Relevant illustrations in the Harper's Weekly serial involving Betteredge's earlier confrontation with Limping Lucy on the Verinder estate, "She limped a step nearer to me, and looked as if she could have eaten me alive" (28 March 1868) and the Uncaptioned heanote vignette for 30 May 1868 showing Franklin Blake looking at the paint-smeared nightgown from the japanned box just recovered, an illustration that was perhaps the basis for John Sloan's "I took it up from the sand, and looked for the mark" (1908). Ironically, Sharp has already provided the subsequent moment in which Blake pulls up the japanned tin box, disrupting the narrative sequence by forcing a proleptic reading of the illustration of the key moment, but thereby increasing the suspense surrounding the missing box and what it contains, in Franklin Blake retrieves Rosanna Spearman's japanned tin box from the Shivering Sand (uncaptioned) (facing p. 252). By the end of the Second World War War, readers were probably more sympathetic to Limping Lucy, both for her physical disability and for her socialistic notions.

Relevant Illustrations Involving Limping Lucy and the Returned Franklin Blake from the 1868 Serial and the 1908 Scribner's Edition.

Left: The serial illustration of the proposal in the 28 March 1868 issue of Harper's Weekly, "She limped a step nearer to me, and looked as if she could have eaten me alive" (page 197). Centre: Franklin Blake's examining the paint-smeared night-gown, Uncaptioned heanote vignette (30 May 1868, p. 341). Right: John Sloan's realisation of Blake's finding his own name on the night-gown in the japanned tin box, "I took it up from the sand, and looked for the mark." in the Charles Scribner's Sons Edition (1908). [Click on the images to enlarge them.]


Related Materials


Collins, Wilkie. The Moonstone: A Romance. with sixty-six illustrations. Harper's Weekly: A Journal of Civilization. Vol. 12 (1868), 4 January through 8 August, pp. 5-503.

Collins, Wilkie. The Moonstone: A Romance. All the Year Round. 1 January-8 August 1868.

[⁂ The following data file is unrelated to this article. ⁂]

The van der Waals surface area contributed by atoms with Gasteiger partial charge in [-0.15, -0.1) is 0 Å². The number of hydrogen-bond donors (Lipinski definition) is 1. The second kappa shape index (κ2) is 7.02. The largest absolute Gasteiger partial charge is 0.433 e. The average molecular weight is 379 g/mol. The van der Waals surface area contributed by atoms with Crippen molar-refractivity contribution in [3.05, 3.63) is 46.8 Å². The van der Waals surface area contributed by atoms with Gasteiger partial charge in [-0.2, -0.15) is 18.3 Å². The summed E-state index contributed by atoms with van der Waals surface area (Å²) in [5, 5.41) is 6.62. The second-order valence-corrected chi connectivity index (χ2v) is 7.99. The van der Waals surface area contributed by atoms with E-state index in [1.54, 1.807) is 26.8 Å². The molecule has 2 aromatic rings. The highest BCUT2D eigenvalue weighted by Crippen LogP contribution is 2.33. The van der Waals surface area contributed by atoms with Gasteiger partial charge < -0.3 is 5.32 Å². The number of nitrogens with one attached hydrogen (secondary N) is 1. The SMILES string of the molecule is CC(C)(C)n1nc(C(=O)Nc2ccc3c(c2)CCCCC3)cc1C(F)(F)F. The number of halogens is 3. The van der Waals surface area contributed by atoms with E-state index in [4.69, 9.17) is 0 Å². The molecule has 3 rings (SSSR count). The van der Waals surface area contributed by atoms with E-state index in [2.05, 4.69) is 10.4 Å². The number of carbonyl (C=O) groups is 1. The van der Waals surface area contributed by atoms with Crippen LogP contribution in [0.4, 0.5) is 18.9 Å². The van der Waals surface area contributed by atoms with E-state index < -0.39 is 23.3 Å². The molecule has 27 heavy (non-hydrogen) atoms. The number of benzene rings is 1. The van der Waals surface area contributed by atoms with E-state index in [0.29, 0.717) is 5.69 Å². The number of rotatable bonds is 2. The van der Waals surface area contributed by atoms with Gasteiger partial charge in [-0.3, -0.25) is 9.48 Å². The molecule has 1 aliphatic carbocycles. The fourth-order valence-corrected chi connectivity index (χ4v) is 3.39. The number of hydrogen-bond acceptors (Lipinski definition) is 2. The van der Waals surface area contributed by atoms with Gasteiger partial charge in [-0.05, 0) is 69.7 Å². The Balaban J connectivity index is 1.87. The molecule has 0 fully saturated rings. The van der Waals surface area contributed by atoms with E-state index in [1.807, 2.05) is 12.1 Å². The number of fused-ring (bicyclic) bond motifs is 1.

_________. The Moonstone: A Novel. With many illustrations. First edition. New York: Harper and Brothers, [July] 1868.

_________. The Moonstone: A Novel. With 19 illustrations. Second edition. New York: Harper and Brothers, 1874.

_________. The Moonstone: A Romance. Illustrated by George Du Maurier and F. A. Fraser. London: Chatto and Windus, 1890.

_________. The Moonstone. With 19 illustrations. The Works of Wilkie Collins. New York: Peter Fenelon Collier, 1900. Volumes 6 and 7.

_________. The Moonstone: A Romance. With four illustrations by John Sloan. New York: Charles Scribner's Sons, 1908.

_________. The Moonstone: A Romance. Illustrated by A. S. Pearse. London & Glasgow: Collins, 1910, rpt. 1930.

_________. The Moonstone. Illustrated by William Sharp. New York: Doubleday, 1946.

_________. The Moonstone: A Romance. With nine illustrations by Edwin La Dell. London: Folio Society, 1951.

Karl, Frederick R. "Introduction." Wilkie Collins's The Moonstone. Scarborough, Ontario: Signet, 1984. Pp. 1-21.

Leighton, Mary Elizabeth, and Lisa Surridge. "The Transatlantic Moonstone: A Study of the Illustrated Serial in Harper's Weekly." Victorian Periodicals Review Volume 42, Number 3 (Fall 2009): pp. 207-243. Accessed 1 July 2016.

Nayder, Lillian. Unequal Partners: Charles Dickens, Wilkie Collins, & Victorian Authorship. London and Ithaca, NY: Cornll U. P., 2001.

Peters, Catherine. The King of the Inventors: A Life of Wilkie Collins. London: Minerva, 1991.

Reed, John R. "English Imperialism and the Unacknowledged crime of The Moonstone." Clio 2, 3 (June, 1973): 281-290.

Richardson, Betty. "Prisons and Prison Reform." Victorian Britain: An Encyclopedia, ed. Sally Mitchell. London and New York: Garland, 1988. Pp. 638-640.

Stewart, J. I. M. "Introduction." Wilkie Collins's The Moonstone. Harmondsworth: Penguin, 1966, rpt. 1973. Pp. 7-24.

Stewart, J. I. M. "A Note on Sources." Wilkie Collins's The Moonstone. Harmondsworth: Penguin, 1966, rpt. 1973. Pp. 527-8.

Vann, J. Don. "The Moonstone in All the Year Round, 4 January-8 1868." Victorian Novels in Serial. New York: Modern Language Association, 1985. Pp. 48-50.

Winter, William. "Wilkie Collins." Old Friends: Being Literary Recollections of Other Days. New York: Moffat, Yard, & Co., 1909. Pp. 203-219.

Last updated 25 October 2016